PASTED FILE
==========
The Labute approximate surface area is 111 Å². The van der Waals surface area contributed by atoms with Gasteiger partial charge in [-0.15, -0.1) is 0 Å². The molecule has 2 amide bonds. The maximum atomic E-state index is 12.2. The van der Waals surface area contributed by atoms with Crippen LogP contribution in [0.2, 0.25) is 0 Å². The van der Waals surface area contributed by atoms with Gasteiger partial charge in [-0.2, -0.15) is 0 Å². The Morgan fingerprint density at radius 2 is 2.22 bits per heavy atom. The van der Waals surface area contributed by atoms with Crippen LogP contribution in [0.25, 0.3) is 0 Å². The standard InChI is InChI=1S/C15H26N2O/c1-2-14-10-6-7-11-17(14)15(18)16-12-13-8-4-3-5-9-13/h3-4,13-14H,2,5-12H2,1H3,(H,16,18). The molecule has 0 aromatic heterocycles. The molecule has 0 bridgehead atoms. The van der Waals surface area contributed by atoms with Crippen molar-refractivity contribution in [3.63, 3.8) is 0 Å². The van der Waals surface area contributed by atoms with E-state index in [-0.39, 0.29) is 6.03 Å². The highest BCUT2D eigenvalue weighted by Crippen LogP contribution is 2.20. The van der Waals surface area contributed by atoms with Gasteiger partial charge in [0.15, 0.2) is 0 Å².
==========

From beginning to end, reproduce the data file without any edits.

The Labute approximate surface area is 111 Å². The van der Waals surface area contributed by atoms with Gasteiger partial charge in [-0.15, -0.1) is 0 Å². The molecule has 2 amide bonds. The maximum atomic E-state index is 12.2. The van der Waals surface area contributed by atoms with Crippen LogP contribution in [0.2, 0.25) is 0 Å². The van der Waals surface area contributed by atoms with Gasteiger partial charge in [-0.2, -0.15) is 0 Å². The Morgan fingerprint density at radius 2 is 2.22 bits per heavy atom. The van der Waals surface area contributed by atoms with Crippen LogP contribution in [0.25, 0.3) is 0 Å². The standard InChI is InChI=1S/C15H26N2O/c1-2-14-10-6-7-11-17(14)15(18)16-12-13-8-4-3-5-9-13/h3-4,13-14H,2,5-12H2,1H3,(H,16,18). The molecule has 0 aromatic heterocycles. The molecule has 0 bridgehead atoms. The van der Waals surface area contributed by atoms with Crippen molar-refractivity contribution in [3.63, 3.8) is 0 Å². The van der Waals surface area contributed by atoms with E-state index in [-0.39, 0.29) is 6.03 Å². The highest BCUT2D eigenvalue weighted by Crippen LogP contribution is 2.20. The van der Waals surface area contributed by atoms with Gasteiger partial charge in [0.15, 0.2) is 0 Å².